Writing can help to support mental health from tennis players to nurses

The impact of writing on wellbeing is finally becoming more well known. This World Mental Health Day, experts at online community WriteWell suggest that people consider writing as a way to support their health and wellbeing.

Writing about important personal experiences in an emotional way for as little as 15 minutes over the course of three days can bring about improvements in mental and physical health, research has shown.

Recently the mental health spotlight has been on tennis with Emma Raducanu’s breathing difficulties at Wimbledon and Naomi Osaka sharing that she suffered from depression and social anxiety. A study published in the North American Journal of Psychology* looked at tennis players in particular and how writing can improve mood and performance.

Another group which has been in the spotlight this year is healthcare workers. A recent study showed that writing helped reduce their risk of post-traumatic stress syndrome and depression.

There have been more than 300 studies of the effects of writing on health. A range of benefits have been identified, including fewer stress-related visits to the doctor, reduced absenteeism from work, and an improvement in conditions such as migraine and sleep apnoea. Meanwhile, students who took part in expressive writing were found to do better in exams.

Andy Bell, deputy director of the Centre for Mental Health confirmed that creativity and writing can help and urged for an increase in opportunities for people. He said: “There is growing evidence about the benefits of participating in creative arts, including writing, to help people living with mental health difficulties, as well as to help to tackle prejudice and misunderstanding about mental illness.

“We need to create more opportunities for people to benefit from these approaches and to learn more about what works for diverse groups of people to improve their mental health and wellbeing.”

One such opportunity is WriteWell Community launched earlier this year to support mental health and wellbeing through writing. A survey of WriteWell members showed that three-quarters of users found that the activities helped them to take a break and switch off from the world and nine out of ten saw creativity and writing as useful tools to support wellbeing**.

WriteWell offers people the opportunity to explore writing as a practical self-care tool to boost health and happiness. The community offers a non-judgemental space, where the process of writing is more important than the final product. With this in mind, no previous experience in creative or therapeutic writing is necessary.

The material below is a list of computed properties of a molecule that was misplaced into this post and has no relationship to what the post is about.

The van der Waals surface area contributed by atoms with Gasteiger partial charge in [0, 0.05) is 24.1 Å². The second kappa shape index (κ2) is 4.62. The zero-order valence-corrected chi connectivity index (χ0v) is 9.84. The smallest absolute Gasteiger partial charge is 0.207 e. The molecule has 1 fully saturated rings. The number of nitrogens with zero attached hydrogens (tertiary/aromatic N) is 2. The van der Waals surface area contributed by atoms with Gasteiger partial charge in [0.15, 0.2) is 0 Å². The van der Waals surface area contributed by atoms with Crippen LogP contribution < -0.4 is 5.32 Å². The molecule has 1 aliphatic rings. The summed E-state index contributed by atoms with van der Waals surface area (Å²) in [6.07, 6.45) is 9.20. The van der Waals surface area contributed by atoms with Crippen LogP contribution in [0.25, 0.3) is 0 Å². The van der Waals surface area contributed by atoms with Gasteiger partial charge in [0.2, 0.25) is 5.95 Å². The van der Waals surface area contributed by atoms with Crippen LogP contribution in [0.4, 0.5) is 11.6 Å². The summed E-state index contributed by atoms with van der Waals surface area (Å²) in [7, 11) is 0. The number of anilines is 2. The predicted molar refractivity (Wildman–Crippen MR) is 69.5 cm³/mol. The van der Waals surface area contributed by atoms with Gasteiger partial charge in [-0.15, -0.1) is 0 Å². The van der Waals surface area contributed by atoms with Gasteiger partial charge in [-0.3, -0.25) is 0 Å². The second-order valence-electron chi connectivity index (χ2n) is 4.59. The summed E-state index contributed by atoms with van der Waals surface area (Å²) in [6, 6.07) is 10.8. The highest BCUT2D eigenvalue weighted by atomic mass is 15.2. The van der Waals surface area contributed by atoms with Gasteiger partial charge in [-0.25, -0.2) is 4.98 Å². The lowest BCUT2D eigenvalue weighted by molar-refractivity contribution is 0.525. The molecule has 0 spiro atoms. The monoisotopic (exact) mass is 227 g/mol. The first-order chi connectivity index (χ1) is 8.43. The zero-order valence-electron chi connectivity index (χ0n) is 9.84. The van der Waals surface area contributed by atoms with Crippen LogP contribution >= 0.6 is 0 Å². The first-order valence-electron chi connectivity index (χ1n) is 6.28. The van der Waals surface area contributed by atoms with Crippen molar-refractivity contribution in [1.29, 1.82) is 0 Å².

Members are welcomed into a safe learning environment with a moderator managing the community day-to-day, helping members find and complete activities that suit their needs. There are creative taster tasks for those finding their way with writing as well as longer courses run in small groups on topics such as building resilience, navigating change and finding calm. Plus, there is a book group, live workshops with writing and wellbeing experts, and a library of online resources.

WriteWell has been developed by the Professional Writing Academy (PWA) which already offers advanced therapeutic writing courses and has nearly 10 years’ experience of building online learning communities and premium courses.

Christina Bunce, Director of PWA explains why WriteWell was developed: “Over the years, we’ve seen how writing can support people’s wellbeing through our creative writing courses. We know that writing can bring comfort and fresh insight, particularly during difficult times. So, we set up WriteWell to harness this power – to help people use writing as a self-care tool.”

-Ends- Notes for editors below

Notes for editors:

* Vann B et al (2003) Emotive writing moderates the relationship between mood awareness and athletic performance in collegiate tennis players. North American Journal of Psychology; 5: 2, 311-324.

** More details about this survey available on request

  • For more information about the science behind WriteWell, visit: https://www.writewellcommunity.com/the-science/
  • For more information on the research that supports the wellbeing benefits of writing, WriteWell has produced a 63-page briefing paper Ready, Steady, Flow: How writing for wellbeing could save our mental health.
  • Professional Writing Academy (PWA) was the UK’s first online writing school. It offers a wide portfolio of writing courses where would-be writers can come to learn regardless of their background, level of experience and location — at a time of the day or night that suits them. To date around 5,000 learners from 84 countries have completed PWA courses.
  • The activities and courses draw on theory and practice from a variety of disciplines including: therapeutic writing, counselling, coaching, positive psychology and creative writing. They are developed for the Writewell Community by Kate McBarron and Carolyn Jess-Cooke, recognised experts in writing for wellbeing. Contact details for interview available on request.

Press release distributed by Pressat on behalf of WriteWell Community, on Tuesday 5 October, 2021. For more information subscribe and follow https://pressat.co.uk/

Writing For Wellbeing Mental Health Wellbeing Anxiety Tennis Sport Depression World Mental Health Day Nurses Healthcare Coronavirus (COVID-19) Education & Human Resources Health Lifestyle & Relationships Sport
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Writing can help to support mental health from tennis players to nurses